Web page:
# Working out a Group Presentation

If you have a group, (say you have group table or any other information), is there an algorithm to find the group presentation? What is the general way of finding presentation of a group?

• Joke: Sure! Just pick generators and figure out the kernel of the canonical map from the corresponding free group to your group! – Dylan Wilson Mar 3 '11 at 5:18
• More realistic: I don't think so. – Dylan Wilson Mar 3 '11 at 5:21
• Or even better/worse, take every element as generator and every product $g\cdot h = gh$ as relation :-) – Myself Mar 3 '11 at 5:24
• If you "have" a group, then a description of this group in the way that you "have it" should give you a way of presenting it. This will generally not be the most "efficient" or "natural" or "elegant" way of presenting the group, but it should nonetheless give you a presentation if you truly "have" the group. Just describe the information that allows you to figure out the products and inverses in the group as your presentation. – Arturo Magidin Mar 3 '11 at 5:41
• @Arturo Magidin: I'm not sure what you mean, e.g figuring out a presentation of $\mathbf{SL}_2(\mathbb Z)$ isn't very easy I think, even though calculating products and inverses is easy. – Myself Mar 3 '11 at 5:45

Here is a very brief description of the method used by computer systems like GAP and Magma to find a presentation of a moderately small finite group (of order up to about $10^7$) on a given generating set $X$. This dates from about 1972 and is due originally to John Cannon.
You start with an initial set of relators $R_0$, which could be empty, or you might include a few obvious short relators like $x^2$. Then run Todd-Coxeter coset enumeration for this presentation over the identity subgroup. It won't complete of course, and the standard tactic is to interrupt it after it has defined $c|G|$ cosets, for some constant $c>1$, such as $c=1.1$. You then look for the first equation between your defined cosets which is true in $G$ but not yet known in your incomplete coset table. This gives the shortest new relator of $G$ that is not an easy consequence of $R_0$, so you adjoin it to $R_0$ and resume the coset enumeration. Then just repeat this process of interrupting the coset enumeration and adding new relators until the coset enumeration completes with $|G|$ cosets. You then have a presentation of $G$.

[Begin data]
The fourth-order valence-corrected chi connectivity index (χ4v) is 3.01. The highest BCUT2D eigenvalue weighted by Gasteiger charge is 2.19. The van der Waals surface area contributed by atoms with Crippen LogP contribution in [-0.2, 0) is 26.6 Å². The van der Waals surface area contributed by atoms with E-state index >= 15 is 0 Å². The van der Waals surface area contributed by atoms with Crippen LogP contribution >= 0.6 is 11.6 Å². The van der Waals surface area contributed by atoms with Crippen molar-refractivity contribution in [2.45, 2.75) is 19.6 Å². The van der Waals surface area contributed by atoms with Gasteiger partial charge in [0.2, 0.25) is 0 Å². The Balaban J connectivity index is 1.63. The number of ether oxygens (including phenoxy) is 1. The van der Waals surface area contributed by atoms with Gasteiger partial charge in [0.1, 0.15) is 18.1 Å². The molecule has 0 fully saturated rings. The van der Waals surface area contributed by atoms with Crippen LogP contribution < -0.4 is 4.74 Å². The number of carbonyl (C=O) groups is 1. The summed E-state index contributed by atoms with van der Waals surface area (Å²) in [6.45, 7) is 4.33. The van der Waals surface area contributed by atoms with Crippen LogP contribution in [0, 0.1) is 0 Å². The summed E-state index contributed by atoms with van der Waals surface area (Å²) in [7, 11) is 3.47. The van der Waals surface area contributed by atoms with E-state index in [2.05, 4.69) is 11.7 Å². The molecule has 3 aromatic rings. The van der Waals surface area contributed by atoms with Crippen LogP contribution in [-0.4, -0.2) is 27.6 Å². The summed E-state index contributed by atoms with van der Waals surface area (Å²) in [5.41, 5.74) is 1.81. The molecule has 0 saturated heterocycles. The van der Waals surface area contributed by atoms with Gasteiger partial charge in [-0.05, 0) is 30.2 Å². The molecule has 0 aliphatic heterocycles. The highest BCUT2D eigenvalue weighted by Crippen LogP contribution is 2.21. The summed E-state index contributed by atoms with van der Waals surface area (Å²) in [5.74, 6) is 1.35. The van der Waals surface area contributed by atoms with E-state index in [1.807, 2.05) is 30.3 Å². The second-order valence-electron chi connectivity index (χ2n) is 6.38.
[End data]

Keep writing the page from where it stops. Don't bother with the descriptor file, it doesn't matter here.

There are lots of refinements for handling larger groups, particularly if you do not insist on having the presentation on the given set $X$. For example, for permutation groups with base and strong generating sets, a variant of this method can be used to find a presentation on a set of strong generators.